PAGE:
When “Be More Chill” made it to Off-Broadway, the odyssey of the musical felt as engaging as anything in the show itself. A short run to mixed reviews in a New Jersey theater resulted in an original cast album that went viral, creating a whole nation of teenage fans for this high energy adaptation of a popular young adult novel that combines high school bestiary with sci-fi. The transfer to Broadway marks the Broadway debut of talented songwriter Joe Iconis, and incorporates changes that reflect an obviously bigger budget – more, fancier stage effects. But the biggest change is its new context. The show has gone from a theater with fewer than 300 seats to one with more than 900, and ticket prices as high as $325. It no longer feels like the little show that could. It’s a noisy, high-powered commercial enterprise, selling itself largely to kids. So, what exactly are they selling?
Curious, I read the original novel by Ned Vizzini, and was taken aback by a couple of the changes in the stage adaptation. In the musical, Jeremy is reluctant to join the cast of the school play, saying “ It’s a sign-up sheet for getting called gay.” But in the original novel by Ned Vizzini, Jeremy is a theater kid who has performed frequently in high school productions. Shouldn’t Broadway be the one place where gay theater kids don’t have to feel left out and put down?
When I saw “What The Constitution Means to Me” Off-Broadway, I found Heidi Schreck’s show about the United States Constitution extraordinary — funny and infuriated, analytical and confessional, erudite and heartbreaking. Schreck, who plays herself at age 15 competing in oratorical contests about the Constitution, and then herself at her current age, is a good storyteller. Her play is informative, enlightening even, inspiring me to re-read the U.S. Constitution (copies of which are distributed during the show.) It also has some important, justifiably angry points to make about the Court-sanctioned subjugation of women. Yet, in retrospect, what was most powerful about Schreck’s play was similar to the pull two decades ago of Anne Nelson’s “The Guys,” which was presented at The Flea Theater not far from the World Trade Center right after 9/11. “What’s The Constitution Means to Me” has allowed people to gather communally in a time of crisis. The crisis this time is not a foreign invasion, but what the theatergoers drawn to this show see as a domestic threat to democracy.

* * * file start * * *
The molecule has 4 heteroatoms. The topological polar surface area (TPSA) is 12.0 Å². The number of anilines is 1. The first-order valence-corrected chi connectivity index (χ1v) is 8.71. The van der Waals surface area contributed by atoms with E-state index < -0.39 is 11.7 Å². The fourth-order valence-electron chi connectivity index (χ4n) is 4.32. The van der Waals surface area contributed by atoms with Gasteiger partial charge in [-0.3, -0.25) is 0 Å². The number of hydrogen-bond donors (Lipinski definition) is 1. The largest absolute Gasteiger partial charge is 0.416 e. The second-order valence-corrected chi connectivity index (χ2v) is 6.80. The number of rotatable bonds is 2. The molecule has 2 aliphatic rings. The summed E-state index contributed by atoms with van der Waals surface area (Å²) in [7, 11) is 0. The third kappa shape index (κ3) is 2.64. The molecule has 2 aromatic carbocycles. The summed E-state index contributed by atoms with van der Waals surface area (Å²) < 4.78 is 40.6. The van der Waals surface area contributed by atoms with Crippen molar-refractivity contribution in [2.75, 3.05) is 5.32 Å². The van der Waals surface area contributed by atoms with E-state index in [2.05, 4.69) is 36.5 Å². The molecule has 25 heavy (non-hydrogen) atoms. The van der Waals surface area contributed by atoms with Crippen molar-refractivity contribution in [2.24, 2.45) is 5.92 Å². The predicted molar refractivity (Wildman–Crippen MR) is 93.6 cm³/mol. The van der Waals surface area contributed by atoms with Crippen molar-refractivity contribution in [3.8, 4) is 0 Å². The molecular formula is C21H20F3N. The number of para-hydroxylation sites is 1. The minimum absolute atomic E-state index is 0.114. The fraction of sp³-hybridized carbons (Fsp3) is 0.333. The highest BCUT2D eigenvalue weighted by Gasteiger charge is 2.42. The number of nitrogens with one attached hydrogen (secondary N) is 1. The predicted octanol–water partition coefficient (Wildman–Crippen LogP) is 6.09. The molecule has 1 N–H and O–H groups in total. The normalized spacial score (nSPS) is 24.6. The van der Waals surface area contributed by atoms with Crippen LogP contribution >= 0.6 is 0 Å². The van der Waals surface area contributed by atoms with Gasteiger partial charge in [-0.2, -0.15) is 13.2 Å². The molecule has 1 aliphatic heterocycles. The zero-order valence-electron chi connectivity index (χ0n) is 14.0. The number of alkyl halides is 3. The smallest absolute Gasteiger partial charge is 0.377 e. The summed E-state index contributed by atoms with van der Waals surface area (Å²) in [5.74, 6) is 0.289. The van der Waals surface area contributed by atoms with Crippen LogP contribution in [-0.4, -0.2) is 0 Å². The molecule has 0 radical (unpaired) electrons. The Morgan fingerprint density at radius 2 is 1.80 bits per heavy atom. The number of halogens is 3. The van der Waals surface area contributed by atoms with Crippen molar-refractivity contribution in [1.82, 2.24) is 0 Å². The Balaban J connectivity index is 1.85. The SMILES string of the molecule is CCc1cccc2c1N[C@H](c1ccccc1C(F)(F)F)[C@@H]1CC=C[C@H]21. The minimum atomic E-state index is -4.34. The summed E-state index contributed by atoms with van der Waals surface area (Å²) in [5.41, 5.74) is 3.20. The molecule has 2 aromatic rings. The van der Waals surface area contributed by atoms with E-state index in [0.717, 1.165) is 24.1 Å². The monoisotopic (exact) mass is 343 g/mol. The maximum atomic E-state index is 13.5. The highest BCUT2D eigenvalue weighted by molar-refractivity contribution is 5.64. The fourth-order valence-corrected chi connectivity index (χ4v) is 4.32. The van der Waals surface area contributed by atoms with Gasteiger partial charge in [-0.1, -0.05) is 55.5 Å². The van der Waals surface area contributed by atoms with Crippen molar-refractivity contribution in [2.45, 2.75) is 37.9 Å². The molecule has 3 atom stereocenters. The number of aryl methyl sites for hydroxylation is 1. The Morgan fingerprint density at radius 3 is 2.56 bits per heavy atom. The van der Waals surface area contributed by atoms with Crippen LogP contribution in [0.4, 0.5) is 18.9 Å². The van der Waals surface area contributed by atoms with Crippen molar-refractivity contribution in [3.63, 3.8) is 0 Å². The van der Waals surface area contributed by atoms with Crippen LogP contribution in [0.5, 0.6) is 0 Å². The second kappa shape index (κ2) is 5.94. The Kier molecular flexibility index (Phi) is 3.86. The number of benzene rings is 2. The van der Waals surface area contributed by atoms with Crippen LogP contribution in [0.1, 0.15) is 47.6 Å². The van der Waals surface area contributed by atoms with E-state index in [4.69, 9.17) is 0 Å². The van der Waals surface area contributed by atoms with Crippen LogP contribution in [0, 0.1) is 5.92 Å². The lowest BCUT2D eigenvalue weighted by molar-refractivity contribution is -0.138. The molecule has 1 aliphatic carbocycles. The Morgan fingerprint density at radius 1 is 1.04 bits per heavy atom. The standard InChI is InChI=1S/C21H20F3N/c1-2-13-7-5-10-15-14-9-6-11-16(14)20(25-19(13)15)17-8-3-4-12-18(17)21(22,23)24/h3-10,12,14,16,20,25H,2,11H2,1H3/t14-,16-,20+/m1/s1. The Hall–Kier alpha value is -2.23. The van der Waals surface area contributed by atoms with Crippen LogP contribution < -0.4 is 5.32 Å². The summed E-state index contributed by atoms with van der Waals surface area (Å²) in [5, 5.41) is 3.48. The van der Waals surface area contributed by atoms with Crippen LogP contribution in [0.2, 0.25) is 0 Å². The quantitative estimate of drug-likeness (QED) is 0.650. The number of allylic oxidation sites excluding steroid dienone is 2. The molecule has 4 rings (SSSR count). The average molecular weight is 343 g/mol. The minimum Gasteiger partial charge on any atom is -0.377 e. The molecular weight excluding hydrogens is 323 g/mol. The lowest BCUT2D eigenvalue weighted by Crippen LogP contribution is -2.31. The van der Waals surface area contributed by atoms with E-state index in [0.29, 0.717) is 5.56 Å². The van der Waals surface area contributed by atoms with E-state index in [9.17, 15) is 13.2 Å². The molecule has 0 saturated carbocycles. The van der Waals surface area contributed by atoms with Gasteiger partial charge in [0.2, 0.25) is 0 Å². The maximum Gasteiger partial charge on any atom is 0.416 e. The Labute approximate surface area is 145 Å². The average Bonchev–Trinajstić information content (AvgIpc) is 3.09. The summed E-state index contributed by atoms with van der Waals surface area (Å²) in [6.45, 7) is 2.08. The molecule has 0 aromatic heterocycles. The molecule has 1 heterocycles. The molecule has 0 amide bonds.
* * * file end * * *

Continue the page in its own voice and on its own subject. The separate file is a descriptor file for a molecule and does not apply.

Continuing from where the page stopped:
There are few discernible changes to Schreck’s play on Broadway, which has the feel of spontaneous improv but is actually carefully scripted. While other critics have reacted ecstatically to Schreck’s piece both on and Off Broadway, I have mixed feelings about the transfer of this straightforward, three-character play to Broadway’s Helen Hayes Theater, where there are three times as many seats as Off-Broadway, and ticket prices are more than 70 percent higher. Instead of one producer, there are now more than a dozen. “What The Constitution Means to Me” can still serve as a salve for the politically shell-shocked and disaffected; they just have to be a little richer, which kind of undermines the “we’re all in this together” vibe for me.
Hadestown was a very different show when it debuted at a reconfigured New York Theater Workshop in 2016. Just eight cast members brought Anais Mitchell’s concept album to life, performing in the sung-through musical all along the dimly lit spaces in front of stadium seating that evoked the rings of Hell.
Three years later, after a run at The National Theater in London, Hadestown is now on Broadway, with an expanded cast of 13, and elaborate choreography for them. Only two cast members are holdovers from the original eight, Gone is the reconfigured theater. The show plays out on Walter Kerr’s proscenium stage, and now features all sorts of stage effects, from stage smoke to a working steam whistle to a few surprise alterations of the set that are the fruit of a bigger Broadway budget.
Some of the intimacy is lost. But there is now a sharper clarity to the tale, in large part because of the expansion of the role of Hermes as narrator, now performed by André De Shields. (There is also a note in the program explaining, “Who’s Who in Greek Mythology,” which is helpful in a show that still focuses more on atmosphere than plot.)
What made Hadestown most thrilling remains – the delightful score.
In the case of Hadestown, then, Broadway neither ruined nor redeemed an Off-Broadway show. It created something that’s different — adjusting to the new context and changed expectations — and in its own way just as good.